When deciding if you should get tested for breast cancer blood markers, there are some things you may want to consider:
- cost: the tests can be expensive
- anxiety: not just from an elevated blood marker, but by all the tests you may need to find out what’s causing the marker to go up
Talk to your doctor about the possible benefits and risks of blood marker testing in your unique situation.
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Last modified on October 24, 2019 at 8:18 AM
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General cancer information
They put a tight band (tourniquet) around your arm above the area where they take the sample. You may need to clench your fist to make it easier to find a vein.
They clean your skin and then put a small needle into your vein. Next, they attach a small bottle or syringe to the needle to draw out some blood. They might fill several small bottles.
Once they have all the samples, they release the band around your arm. They then take the needle out and put pressure on the area with a cotton wool ball or small piece of gauze for a few minutes. This helps to stop bleeding and bruising.
Look away when they’re taking the blood if you prefer. Tell your doctor, nurse or phlebotomist if you feel unwell.
Types of blood tests
Full blood count
A full blood count (FBC) measures the number of red cells, white cells and platelets in your blood.
- Red cells carry oxygen around our bodies. Haemoglobin is the part of the cell that carries oxygen. If you have a low red cell count, your doctor might say you’re anaemic (pronounced a-nee-mic). This can make you feel tired, short of breath and dizzy.
- White cells fight infections. There are several different types of white cells, including neutrophils and lymphocytes.
- Platelets help clot the blood. Symptoms of a low platelet count include abnormal bleeding, such as bleeding gums and nosebleeds.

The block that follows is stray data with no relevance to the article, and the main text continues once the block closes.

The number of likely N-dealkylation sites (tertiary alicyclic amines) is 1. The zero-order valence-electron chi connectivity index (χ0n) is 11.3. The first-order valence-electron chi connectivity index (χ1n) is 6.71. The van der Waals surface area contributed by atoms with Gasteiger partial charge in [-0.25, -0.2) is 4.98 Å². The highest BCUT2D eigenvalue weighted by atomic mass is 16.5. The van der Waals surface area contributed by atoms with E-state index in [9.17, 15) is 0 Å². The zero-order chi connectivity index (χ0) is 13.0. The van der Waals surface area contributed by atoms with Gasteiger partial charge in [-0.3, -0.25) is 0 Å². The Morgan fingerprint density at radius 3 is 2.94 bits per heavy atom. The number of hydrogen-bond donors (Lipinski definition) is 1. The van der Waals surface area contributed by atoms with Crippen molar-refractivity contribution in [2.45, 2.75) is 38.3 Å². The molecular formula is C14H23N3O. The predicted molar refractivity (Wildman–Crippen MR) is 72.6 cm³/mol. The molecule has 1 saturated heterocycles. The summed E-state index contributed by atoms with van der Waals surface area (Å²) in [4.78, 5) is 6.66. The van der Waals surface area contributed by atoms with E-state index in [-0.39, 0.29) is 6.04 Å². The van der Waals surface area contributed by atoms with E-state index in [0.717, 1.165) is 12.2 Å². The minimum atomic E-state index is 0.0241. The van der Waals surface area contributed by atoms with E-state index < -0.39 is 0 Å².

There isn’t an exact range of normal for blood counts. The range of figures quoted as normal varies slightly between laboratories and also differs between men and women.
Urea and electrolytes
These blood tests show how well your kidneys are working. Waste chemicals called urea and creatinine are produced by the body. Our kidneys remove them from our blood and get rid of them in our urine.
Electrolytes are substances such as sodium, potassium, chloride and bicarbonate.
Liver function tests (LFTs)
Liver function tests (LFTs) check how well your liver is working. LFTs look for levels of enzymes and proteins made by the liver or which are cleared by the liver. They include:
- alanine aminotransferase (ALT)
- aspartate aminotransferase (AST)
- alkaline phosphatase (ALP)
- gamma-glutamyl transferase (Gamma GT)
They might be raised if you have a blockage in your liver or bile duct, or if you drink a lot of alcohol.
LFTs also look at the amount of bilirubin in the blood. This is a chemical in bile.
Bilirubin can be raised if you have a problem with your liver or gallbladder. Bilirubin can cause yellowing of your skin and eyes (jaundice).
LFTs also measure albumin. This is a protein in the blood that can be low in some types of cancer. You can also have low albumin if you’ve been eating small amounts and are malnourished.
Tumour markers blood test
Tumour markers are substances that might be raised if there is a cancer. They’re usually proteins. They can be found in the blood, urine or body tissues.
Some tumour markers are only produced by one type of cancer. Others can be made by several types. Some markers are found in non cancerous conditions as well as cancer.
Doctors might use tumour markers to help diagnose a cancer. And if you have cancer they can also help to monitor how well your cancer treatment is working or check if the cancer has come back.
Blood sampling (phlebotomy) is a safe test. There is a possibility of:
- bleeding and bruising – pressing hard when the needle is removed can help to stop it
- pain – this is normally mild and can last for a few minutes